Remember in school, when you learned that the pain you felt when you burnt your hand on a hot stove was really just a series of messages from your nerves to your brain? Well, what they didn’t teach us then was that that same chain reaction is responsible for sexual pleasure – yep, even orgasms.
Like the rest of the body, genitalia contain nerves that send information to the brain about the sensations they perceive. Each area of our body contains different nerves, which explains why sensations are experienced differently depending on where someone is touched.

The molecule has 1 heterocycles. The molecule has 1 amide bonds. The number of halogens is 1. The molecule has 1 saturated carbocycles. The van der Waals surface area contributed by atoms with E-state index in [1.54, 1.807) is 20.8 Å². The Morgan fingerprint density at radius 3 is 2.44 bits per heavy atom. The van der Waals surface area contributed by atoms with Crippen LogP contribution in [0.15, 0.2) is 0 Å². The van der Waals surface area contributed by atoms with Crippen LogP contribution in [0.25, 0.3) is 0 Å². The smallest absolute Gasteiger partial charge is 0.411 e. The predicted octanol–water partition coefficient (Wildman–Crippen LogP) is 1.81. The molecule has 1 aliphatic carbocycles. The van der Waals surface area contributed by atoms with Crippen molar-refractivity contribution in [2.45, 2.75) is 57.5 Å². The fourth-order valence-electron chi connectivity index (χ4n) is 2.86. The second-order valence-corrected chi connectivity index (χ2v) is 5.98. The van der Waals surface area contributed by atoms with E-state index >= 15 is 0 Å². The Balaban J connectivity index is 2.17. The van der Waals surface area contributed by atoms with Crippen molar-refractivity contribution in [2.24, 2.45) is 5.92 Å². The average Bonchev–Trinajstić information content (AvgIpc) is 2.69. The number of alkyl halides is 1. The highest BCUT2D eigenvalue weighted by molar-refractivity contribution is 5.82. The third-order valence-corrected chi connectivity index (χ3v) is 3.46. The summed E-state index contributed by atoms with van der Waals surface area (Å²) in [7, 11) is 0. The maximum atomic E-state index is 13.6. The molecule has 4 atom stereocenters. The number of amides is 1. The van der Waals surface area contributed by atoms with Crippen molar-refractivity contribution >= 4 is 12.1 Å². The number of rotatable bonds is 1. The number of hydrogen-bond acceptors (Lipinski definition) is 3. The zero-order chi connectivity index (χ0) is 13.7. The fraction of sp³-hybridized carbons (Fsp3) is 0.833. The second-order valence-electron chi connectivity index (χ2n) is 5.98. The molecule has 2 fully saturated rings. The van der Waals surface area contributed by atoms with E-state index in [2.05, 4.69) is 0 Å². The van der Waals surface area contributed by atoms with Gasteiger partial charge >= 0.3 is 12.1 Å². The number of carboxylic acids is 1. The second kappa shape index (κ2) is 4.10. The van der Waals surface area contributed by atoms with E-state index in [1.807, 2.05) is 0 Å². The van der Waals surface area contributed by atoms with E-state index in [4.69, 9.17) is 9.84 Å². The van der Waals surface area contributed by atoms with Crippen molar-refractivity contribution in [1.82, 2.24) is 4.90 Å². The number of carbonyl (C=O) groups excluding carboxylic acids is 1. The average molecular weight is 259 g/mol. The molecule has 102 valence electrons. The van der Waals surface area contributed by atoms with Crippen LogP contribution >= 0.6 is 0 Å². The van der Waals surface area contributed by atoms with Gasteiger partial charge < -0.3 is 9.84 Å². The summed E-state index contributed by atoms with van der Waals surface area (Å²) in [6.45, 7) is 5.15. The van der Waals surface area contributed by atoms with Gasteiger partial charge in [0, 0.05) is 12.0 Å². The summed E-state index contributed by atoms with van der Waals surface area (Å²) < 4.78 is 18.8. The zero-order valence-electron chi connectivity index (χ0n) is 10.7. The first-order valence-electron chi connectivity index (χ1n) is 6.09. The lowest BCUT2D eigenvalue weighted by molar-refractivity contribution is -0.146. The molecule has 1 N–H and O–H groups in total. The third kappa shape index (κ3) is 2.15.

So, how does it all work?
All genitalia (male and female) contain a huge number of nerve endings. The clitoris alone has more than 8,000! These nerves run up the spinal cord to deliver feedback to the brain during sexual stimulation (they also perform many other functions as well, of course).
Interestingly, it is still possible for people with spinal cord injuries to have orgasms. Recent studies have revealed that women with severed spinal cords could still feel cervical stimulation and even reach climax. This is because the vagus nerve, one of the nerves connecting genitalia with the brain, actually bypasses the spinal cord – meaning that the brain is still able to receive those impulses, despite the damage to other elements of the nervous system.
This is a very simplified explanation of the nervous system and the role it plays in sexual stimulation. If you’d like to read more, check out this fascinating post about orgasms on How Stuff Works.